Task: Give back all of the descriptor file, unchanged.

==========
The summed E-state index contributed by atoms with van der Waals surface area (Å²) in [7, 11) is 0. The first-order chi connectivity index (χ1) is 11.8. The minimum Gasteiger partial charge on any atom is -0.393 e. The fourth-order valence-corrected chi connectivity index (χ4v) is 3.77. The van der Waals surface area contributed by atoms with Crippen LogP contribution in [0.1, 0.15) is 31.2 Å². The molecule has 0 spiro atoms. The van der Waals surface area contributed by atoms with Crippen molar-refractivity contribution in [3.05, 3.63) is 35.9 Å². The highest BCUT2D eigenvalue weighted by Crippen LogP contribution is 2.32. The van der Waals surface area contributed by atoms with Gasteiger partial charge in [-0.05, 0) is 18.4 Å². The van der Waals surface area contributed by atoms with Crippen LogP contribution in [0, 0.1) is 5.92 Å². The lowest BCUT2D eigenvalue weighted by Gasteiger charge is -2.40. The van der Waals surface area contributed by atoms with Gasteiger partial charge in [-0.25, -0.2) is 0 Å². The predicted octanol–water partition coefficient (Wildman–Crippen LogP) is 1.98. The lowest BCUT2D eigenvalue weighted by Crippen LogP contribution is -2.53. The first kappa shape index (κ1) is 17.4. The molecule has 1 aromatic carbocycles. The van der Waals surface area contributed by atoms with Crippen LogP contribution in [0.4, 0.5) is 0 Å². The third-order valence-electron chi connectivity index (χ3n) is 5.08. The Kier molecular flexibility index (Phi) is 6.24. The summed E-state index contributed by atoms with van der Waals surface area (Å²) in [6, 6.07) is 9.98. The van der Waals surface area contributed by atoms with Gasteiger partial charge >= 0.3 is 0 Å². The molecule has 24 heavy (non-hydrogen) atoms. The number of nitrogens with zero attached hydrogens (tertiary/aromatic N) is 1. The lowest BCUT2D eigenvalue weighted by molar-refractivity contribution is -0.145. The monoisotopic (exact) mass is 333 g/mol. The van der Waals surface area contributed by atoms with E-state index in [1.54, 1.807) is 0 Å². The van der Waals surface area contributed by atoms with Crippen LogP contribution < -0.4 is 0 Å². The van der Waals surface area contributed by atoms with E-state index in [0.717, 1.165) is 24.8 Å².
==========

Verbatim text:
The summed E-state index contributed by atoms with van der Waals surface area (Å²) in [7, 11) is 0. The first-order chi connectivity index (χ1) is 11.8. The minimum Gasteiger partial charge on any atom is -0.393 e. The fourth-order valence-corrected chi connectivity index (χ4v) is 3.77. The van der Waals surface area contributed by atoms with Crippen LogP contribution in [0.1, 0.15) is 31.2 Å². The molecule has 0 spiro atoms. The van der Waals surface area contributed by atoms with Crippen molar-refractivity contribution in [3.05, 3.63) is 35.9 Å². The highest BCUT2D eigenvalue weighted by Crippen LogP contribution is 2.32. The van der Waals surface area contributed by atoms with Gasteiger partial charge in [-0.05, 0) is 18.4 Å². The van der Waals surface area contributed by atoms with Crippen LogP contribution in [0, 0.1) is 5.92 Å². The lowest BCUT2D eigenvalue weighted by Gasteiger charge is -2.40. The van der Waals surface area contributed by atoms with Gasteiger partial charge in [-0.25, -0.2) is 0 Å². The predicted octanol–water partition coefficient (Wildman–Crippen LogP) is 1.98. The lowest BCUT2D eigenvalue weighted by Crippen LogP contribution is -2.53. The first kappa shape index (κ1) is 17.4. The molecule has 1 aromatic carbocycles. The van der Waals surface area contributed by atoms with Crippen LogP contribution in [0.4, 0.5) is 0 Å². The third-order valence-electron chi connectivity index (χ3n) is 5.08. The Kier molecular flexibility index (Phi) is 6.24. The summed E-state index contributed by atoms with van der Waals surface area (Å²) in [6, 6.07) is 9.98. The van der Waals surface area contributed by atoms with Gasteiger partial charge >= 0.3 is 0 Å². The molecule has 24 heavy (non-hydrogen) atoms. The number of nitrogens with zero attached hydrogens (tertiary/aromatic N) is 1. The lowest BCUT2D eigenvalue weighted by molar-refractivity contribution is -0.145. The monoisotopic (exact) mass is 333 g/mol. The van der Waals surface area contributed by atoms with E-state index in [1.54, 1.807) is 0 Å². The van der Waals surface area contributed by atoms with Crippen LogP contribution < -0.4 is 0 Å². The van der Waals surface area contributed by atoms with E-state index in [0.717, 1.165) is 24.8 Å².